Berlinda P. | Papuan Student
The Special Autonomy Fund (Otsus) opens opportunities and opportunities for indigenous Papuans to make achievements.
Executive Director of the Human Studies Institute, Rasminto said that currently indigenous Papuans have become pioneers in various scientific fields, both on a local, national and even international scale.
“Currently, indigenous Papuans have become pioneers in various scientific fields, so that the opportunity to make Papua more advanced is more open, especially since the achievements of native Papuan sons have proven to make the country where they are educated abroad thanks to scholarships from the Special Autonomy Fund,” said Rasminto in a statement.
“Currently, indigenous Papuans have become pioneers in various scientific fields, so that the opportunity to make Papua more advanced is more open”
Furthermore, Rasminto, who is a doctoral alumnus of population and environmental education at UNJ, gave an example such as the achievements made by As Sherina Fernanda Msen who studied at Corban University, Oregon, United States.
“Sherina has succeeded in making the earth of paradise and even Indonesia proud, because she graduated with Magna Cum Laude or honors,” said Rasminto.
It is known that Sherina has taken the Business Administration major in the Accounting Leadership and Management program. In addition to Sherina, a native Papuan student on behalf of Yafeth Werijo who majored in Ministry Linguistics managed to get the best student award.
Meanwhile, four Papuan students who also graduated with 285 other graduates from various countries, namely Janet Theresia Matani, a student majoring in Health Science, Maria Magdalena Pallo majoring in Education and Intercultural, Maria Rosalia Nasadit and Marlina Sorabut, majoring in Business Administration, Accounting Leadership and Management program.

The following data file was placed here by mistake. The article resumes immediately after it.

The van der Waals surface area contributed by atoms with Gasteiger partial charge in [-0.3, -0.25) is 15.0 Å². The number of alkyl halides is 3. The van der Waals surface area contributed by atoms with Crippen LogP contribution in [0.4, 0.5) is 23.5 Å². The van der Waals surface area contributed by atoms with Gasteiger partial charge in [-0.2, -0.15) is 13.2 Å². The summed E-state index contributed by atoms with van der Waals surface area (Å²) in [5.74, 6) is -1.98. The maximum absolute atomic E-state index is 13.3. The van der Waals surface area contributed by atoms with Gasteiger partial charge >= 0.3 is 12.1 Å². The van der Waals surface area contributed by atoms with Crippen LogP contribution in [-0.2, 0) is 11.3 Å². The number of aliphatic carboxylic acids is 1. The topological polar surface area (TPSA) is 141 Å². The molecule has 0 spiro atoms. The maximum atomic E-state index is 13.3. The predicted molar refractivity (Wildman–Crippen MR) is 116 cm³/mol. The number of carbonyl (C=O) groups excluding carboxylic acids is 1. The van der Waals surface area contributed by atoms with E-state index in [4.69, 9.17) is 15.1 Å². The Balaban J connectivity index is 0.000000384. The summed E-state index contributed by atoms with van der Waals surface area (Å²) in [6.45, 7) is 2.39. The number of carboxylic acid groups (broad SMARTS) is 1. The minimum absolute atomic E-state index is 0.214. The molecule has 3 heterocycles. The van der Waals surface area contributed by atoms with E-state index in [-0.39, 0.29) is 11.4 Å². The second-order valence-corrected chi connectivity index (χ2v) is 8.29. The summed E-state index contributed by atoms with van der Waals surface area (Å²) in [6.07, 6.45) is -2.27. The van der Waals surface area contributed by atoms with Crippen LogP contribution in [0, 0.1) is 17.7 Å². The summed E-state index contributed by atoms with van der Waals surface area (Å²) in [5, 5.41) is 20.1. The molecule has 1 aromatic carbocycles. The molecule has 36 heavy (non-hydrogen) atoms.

Meanwhile, the Papuan provincial government appreciates the achievements of Earth Cenderawasih students who study in the United States, where most of them achieve above average GPA scores.
“So this makes me wonder and don’t understand why Papuan children excel abroad but not in Papua,” said Doren Wakerkwa, assistant for the Papua Regional Secretariat in Jayapura.
Doren further explained that in the United States there are more than 325 people taking studies in various states.
“Many native Papuan students in the US have achieved extraordinary GPAs. This once again makes me not understand why their GPA is high but those studying in Indonesia are dropping,” said Doren Wakerkwa recently, after receiving representatives from the University of Rhode Island, America Union.
On that occasion, Doren hoped that all Papuan students who study domestically could also achieve as well as those who study abroad.
“I hope that native Papuan students can emulate the achievements of a number of Papuan students abroad. So that they can return to Papua to build their own region,” he said.